52) According to the December 1916 Alcalde, the day Bevo made his debut was the largest gathering ever of Texas Exes in Austin.
53) “On no other occasion has the feeling of loyalty and devotion to the institution been so obviously manifest,” the magazine reported.
54) After seeing Bevo for the first time, some fans thought he’d be tamed so players “will be able to ride him around the gridiron between halves.”
55) The first Bevo had “horns reaching seven or eight feet tip to tip.”
56) He had to be “dragged on to the field by two lusty cowboys.”
57) The 250-acre ranch Bevo calls home is not open to the public, and the Silver Spurs don’t disclose its location.
58) Don’t try to find it. Security is tight.
59) An Austin Police Department escort makes sure Bevo gets to games safely.
60) Bevo typically arrives at the stadium three hours before kickoff.
61) Only three Bevos came from the same bloodline: Bevo V, Bevo VII and Bevo IX.
62) Bevo stars in a children’s book.
63) The first Bevo cost $124. Stephen Pinckney bought the steer with funds he collected $1 at a time from alumni and friends.
64) Bevo II was a “mighty rambunctious feller…” (from “The Littlest Longhorn: The Saga of Bevo” by Sheila Henderson and Mike Krone, page 37)
65) …and after a “nasty-tempered SMU yell leader beaned him on the noggin with a megaphone,” Bevo II “kick[ed] out the sides of his trailer!”
66) Bevo II only made four public appearances. (Hmm, wonder why.) (from “The Littlest Longhorn,” page 37)
67) Some people think Bevo II was a Hereford, not a Longhorn, because “his hornspan was just a measly four feet.”(from “The Littlest Longhorn,” page 37)
68) The university went without a live mascot for 13 years between Bevo II’s retirement and Bevo III’s inauguration. (from “The Littlest Longhorn,” page 37)
69) Bevo III came to the university from the San Antonio Zoo and served as mascot for three years starting in 1945. (from “The Littlest Longhorn,” page 39)
70) Bevo IV “was said to be the meanest of them all,” but his successor, Bevo V, “was the tamest of the Bevos.”
71) Bevo IV served for only one year. He was a wild one, and he “broke free and rammed a parked car as he was heading into the stadium for his first football game.” (from “The Littlest Longhorn,” page 41)
72) It took 11 Silver Spurs to rein him in. (from “The Littlest Longhorn,” page 41)
73) Bevo V’s tenure began in 1950, an undefeated season, and lasted five years.
74) However, he “got carsick going to out-of-town games, so he pretty much stuck close to home.” (from “The Littlest Longhorn,” page 41)
75) Bevo VI once “ran wild at a game against Rice … and galloped over to the Rice bench with his horns a-swingin’,” sending the opposing team’s players “flyin’ and scramblin’ like cold water on a hot griddle.” (from “The Littlest Longhorn,” page 41)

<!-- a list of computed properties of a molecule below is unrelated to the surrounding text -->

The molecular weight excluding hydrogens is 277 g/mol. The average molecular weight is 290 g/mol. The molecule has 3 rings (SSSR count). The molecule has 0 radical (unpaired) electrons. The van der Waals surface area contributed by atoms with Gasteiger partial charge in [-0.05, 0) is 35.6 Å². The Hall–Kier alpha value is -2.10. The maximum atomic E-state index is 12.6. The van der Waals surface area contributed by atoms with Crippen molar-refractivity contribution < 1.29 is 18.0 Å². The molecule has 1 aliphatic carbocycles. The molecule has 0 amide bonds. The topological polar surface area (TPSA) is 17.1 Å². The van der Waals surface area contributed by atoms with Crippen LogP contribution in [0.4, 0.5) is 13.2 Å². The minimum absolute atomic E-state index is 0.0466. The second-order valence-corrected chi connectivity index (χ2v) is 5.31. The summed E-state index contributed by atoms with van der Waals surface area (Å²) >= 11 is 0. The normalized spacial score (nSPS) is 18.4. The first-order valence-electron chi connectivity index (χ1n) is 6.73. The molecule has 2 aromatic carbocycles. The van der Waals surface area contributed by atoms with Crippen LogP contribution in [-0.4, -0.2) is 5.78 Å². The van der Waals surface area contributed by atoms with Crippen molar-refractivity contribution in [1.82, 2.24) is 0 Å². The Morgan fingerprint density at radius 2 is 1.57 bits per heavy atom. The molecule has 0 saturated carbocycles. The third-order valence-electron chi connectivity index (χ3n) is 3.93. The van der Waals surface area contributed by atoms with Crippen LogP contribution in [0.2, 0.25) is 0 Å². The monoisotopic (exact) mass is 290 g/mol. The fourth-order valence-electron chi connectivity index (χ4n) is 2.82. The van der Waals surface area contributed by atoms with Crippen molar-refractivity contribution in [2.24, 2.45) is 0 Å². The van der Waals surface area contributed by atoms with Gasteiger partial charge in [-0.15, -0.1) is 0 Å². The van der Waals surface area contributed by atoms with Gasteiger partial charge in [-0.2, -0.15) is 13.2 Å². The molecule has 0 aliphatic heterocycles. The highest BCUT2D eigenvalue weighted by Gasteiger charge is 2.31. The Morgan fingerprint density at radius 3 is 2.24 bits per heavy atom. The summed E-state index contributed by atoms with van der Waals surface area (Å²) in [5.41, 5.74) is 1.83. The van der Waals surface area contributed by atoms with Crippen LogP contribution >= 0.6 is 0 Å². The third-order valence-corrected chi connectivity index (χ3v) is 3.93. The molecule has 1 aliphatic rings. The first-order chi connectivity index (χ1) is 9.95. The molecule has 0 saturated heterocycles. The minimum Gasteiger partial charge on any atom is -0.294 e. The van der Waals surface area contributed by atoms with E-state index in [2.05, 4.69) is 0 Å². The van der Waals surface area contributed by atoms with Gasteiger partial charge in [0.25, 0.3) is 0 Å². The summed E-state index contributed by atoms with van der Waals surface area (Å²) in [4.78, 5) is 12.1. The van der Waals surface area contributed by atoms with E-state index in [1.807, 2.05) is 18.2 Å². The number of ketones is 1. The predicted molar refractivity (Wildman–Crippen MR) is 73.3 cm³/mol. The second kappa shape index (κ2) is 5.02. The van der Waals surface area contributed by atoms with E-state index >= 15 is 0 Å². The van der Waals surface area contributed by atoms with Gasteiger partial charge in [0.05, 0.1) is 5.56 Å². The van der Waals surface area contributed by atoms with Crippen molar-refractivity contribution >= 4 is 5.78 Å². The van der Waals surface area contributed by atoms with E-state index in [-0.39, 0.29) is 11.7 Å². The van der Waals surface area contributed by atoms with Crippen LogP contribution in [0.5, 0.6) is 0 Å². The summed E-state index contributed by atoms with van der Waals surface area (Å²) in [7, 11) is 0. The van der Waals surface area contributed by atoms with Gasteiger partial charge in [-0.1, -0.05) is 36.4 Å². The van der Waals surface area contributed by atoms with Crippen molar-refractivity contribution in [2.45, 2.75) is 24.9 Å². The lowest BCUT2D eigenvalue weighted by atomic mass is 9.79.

76) Bevo VII and coach Darrell K Royal both began their reigns in 1957, starting a golden age of Longhorn football. (from “The Littlest Longhorn,” page 41)
77) In a play on the coach’s name, some fans called Bevo VII “Your ‘Royal’ Highness.” (from “The Littlest Longhorn,” page 41)
78) Coach Royal and Bevo VII turned a losing 1-9 record the previous year into a Southwest Conference championship their first year as head coach and mascot. (from “The Littlest Longhorn,” page 43)
79) During Bevo VII’s eight-year reign, the Longhorns scored 1,880 points — more than double the number of points they let opposing teams score. (from “The Littlest Longhorn,” page 45)
80) Bevo VIII held the title of mascot for just one year. (from “The Littlest Longhorn,” page 47)
81) His nickname was “Old Willie.” (from “The Littlest Longhorn,” page 47)
82) Bevo VIII once caused a delay in a game against Baylor when he laid down in the end zone. That gave the Texas defense a chance to rest, and led to a Baylor punt and a UT win.
83) The Baylor coach blamed Bevo for his team’s loss.
84) In 1969, Bevo IX and Coach Royal oversaw the university’s second National Championship, marking the Longhorns’ fifth straight bowl win and 500th victory.
85) To celebrate his ninth birthday, The Silver Spurs introduced Bevo IX to a female friend named Belvedere.
86) Bevo IX got along with the four-legged female, but in general, “he didn’t like women.”
87) Bevo X served from 1976 to 1981, and he oversaw UT’s first Heisman Trophy win, when legendary running back Earl Campbell won the iconic trophy in 1977.
88) Bevo XIII won the title of Reserve Grand Champion at the Texas Longhorn Breeders of Tomorrow Show when he “was just a yearling,” and then went on to win the National Grand Champion the following year.
89) He graced the pages of National Geographic in 1990.
90) Bevo XIII witnessed Ricky Williams earn the Longhorns’ second Heisman Trophy in 1998.
91) He lived to be 22 and retired his mascot duties at the age of 20. (Steers typically have a life span of 20 years.)
92) Bevo XIII is the winningest mascot in the university’s history.
93) He retired in 2004 after 16 years of service, with a 124-67-2 record.
95) Bevo XIV was on hand to watch Texas beat USC 41-38 in the 2006 BCS National Championship Game.
96) Since Bevo I’s debut, the live mascot’s reign hasn’t been completely consecutive. The university went without a live mascot for 25 years: 1920-36 and 1936-45.
97) At commencement, students get the chance to take a picture with Bevo.
98) Bevo tenures, from shortest to longest, are: Bevo II (three games in 1936); Bevo IV (1949); Bevo VIII (1965-66); Bevo XI (1981-82); Bevo VI (1955-57); Bevo III (1945-48); Bevo I (1916-20); Bevo V (1950-55); Bevo X (1976-81); Bevo XII (1982-88); Bevo VII (1957-65); Bevo IX (1966-76); Bevo XIV (2004-currently in 10th season); and Bevo XIII (1988-2004).
99) Bevo has brought the Longhorns luck since day one. His first appearance at a football game marked a 22-7 victory over Texas A&M.
100) “His name is Bevo. Long may he reign!” Ben Dyer, editor of the Alcalde alumni magazine in December 1916, rushed an edition to press to spread word of the new mascot. In his lengthy report on the game’s festivities, Dyer he announced the steer’s name and started the 100-year reign of Bevo.